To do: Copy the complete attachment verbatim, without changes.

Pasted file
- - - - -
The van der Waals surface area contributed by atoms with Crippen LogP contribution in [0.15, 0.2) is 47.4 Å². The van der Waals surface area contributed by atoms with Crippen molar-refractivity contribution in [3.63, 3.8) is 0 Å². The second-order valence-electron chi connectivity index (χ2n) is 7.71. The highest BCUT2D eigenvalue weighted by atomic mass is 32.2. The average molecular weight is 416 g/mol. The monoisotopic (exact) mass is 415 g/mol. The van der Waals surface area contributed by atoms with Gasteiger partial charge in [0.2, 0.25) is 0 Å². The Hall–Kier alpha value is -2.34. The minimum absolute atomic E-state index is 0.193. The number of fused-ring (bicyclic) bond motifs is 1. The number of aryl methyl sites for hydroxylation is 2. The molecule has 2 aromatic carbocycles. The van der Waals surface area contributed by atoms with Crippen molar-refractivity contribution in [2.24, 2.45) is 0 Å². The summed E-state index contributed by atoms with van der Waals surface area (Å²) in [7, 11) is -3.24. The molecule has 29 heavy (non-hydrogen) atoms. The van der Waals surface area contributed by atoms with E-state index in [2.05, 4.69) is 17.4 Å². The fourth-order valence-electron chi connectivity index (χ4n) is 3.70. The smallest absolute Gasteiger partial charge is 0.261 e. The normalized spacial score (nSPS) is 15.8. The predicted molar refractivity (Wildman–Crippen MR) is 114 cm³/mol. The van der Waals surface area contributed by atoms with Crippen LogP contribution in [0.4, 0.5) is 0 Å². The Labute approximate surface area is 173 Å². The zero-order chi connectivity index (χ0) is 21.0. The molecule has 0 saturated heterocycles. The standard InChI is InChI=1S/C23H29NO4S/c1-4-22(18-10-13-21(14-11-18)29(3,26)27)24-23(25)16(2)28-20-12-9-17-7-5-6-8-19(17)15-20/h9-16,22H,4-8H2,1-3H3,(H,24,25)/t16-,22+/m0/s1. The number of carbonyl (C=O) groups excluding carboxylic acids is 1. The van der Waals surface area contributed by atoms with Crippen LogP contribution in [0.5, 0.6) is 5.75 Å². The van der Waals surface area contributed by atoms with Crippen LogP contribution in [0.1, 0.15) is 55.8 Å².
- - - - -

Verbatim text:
The van der Waals surface area contributed by atoms with Crippen LogP contribution in [0.15, 0.2) is 47.4 Å². The van der Waals surface area contributed by atoms with Crippen molar-refractivity contribution in [3.63, 3.8) is 0 Å². The second-order valence-electron chi connectivity index (χ2n) is 7.71. The highest BCUT2D eigenvalue weighted by atomic mass is 32.2. The average molecular weight is 416 g/mol. The monoisotopic (exact) mass is 415 g/mol. The van der Waals surface area contributed by atoms with Gasteiger partial charge in [0.2, 0.25) is 0 Å². The Hall–Kier alpha value is -2.34. The minimum absolute atomic E-state index is 0.193. The number of fused-ring (bicyclic) bond motifs is 1. The number of aryl methyl sites for hydroxylation is 2. The molecule has 2 aromatic carbocycles. The van der Waals surface area contributed by atoms with Crippen molar-refractivity contribution in [2.24, 2.45) is 0 Å². The summed E-state index contributed by atoms with van der Waals surface area (Å²) in [7, 11) is -3.24. The molecule has 29 heavy (non-hydrogen) atoms. The van der Waals surface area contributed by atoms with E-state index in [2.05, 4.69) is 17.4 Å². The fourth-order valence-electron chi connectivity index (χ4n) is 3.70. The smallest absolute Gasteiger partial charge is 0.261 e. The normalized spacial score (nSPS) is 15.8. The predicted molar refractivity (Wildman–Crippen MR) is 114 cm³/mol. The van der Waals surface area contributed by atoms with Crippen LogP contribution in [0.4, 0.5) is 0 Å². The Labute approximate surface area is 173 Å². The zero-order chi connectivity index (χ0) is 21.0. The molecule has 0 saturated heterocycles. The standard InChI is InChI=1S/C23H29NO4S/c1-4-22(18-10-13-21(14-11-18)29(3,26)27)24-23(25)16(2)28-20-12-9-17-7-5-6-8-19(17)15-20/h9-16,22H,4-8H2,1-3H3,(H,24,25)/t16-,22+/m0/s1. The number of carbonyl (C=O) groups excluding carboxylic acids is 1. The van der Waals surface area contributed by atoms with Crippen LogP contribution in [0.5, 0.6) is 5.75 Å². The van der Waals surface area contributed by atoms with Crippen LogP contribution in [0.1, 0.15) is 55.8 Å².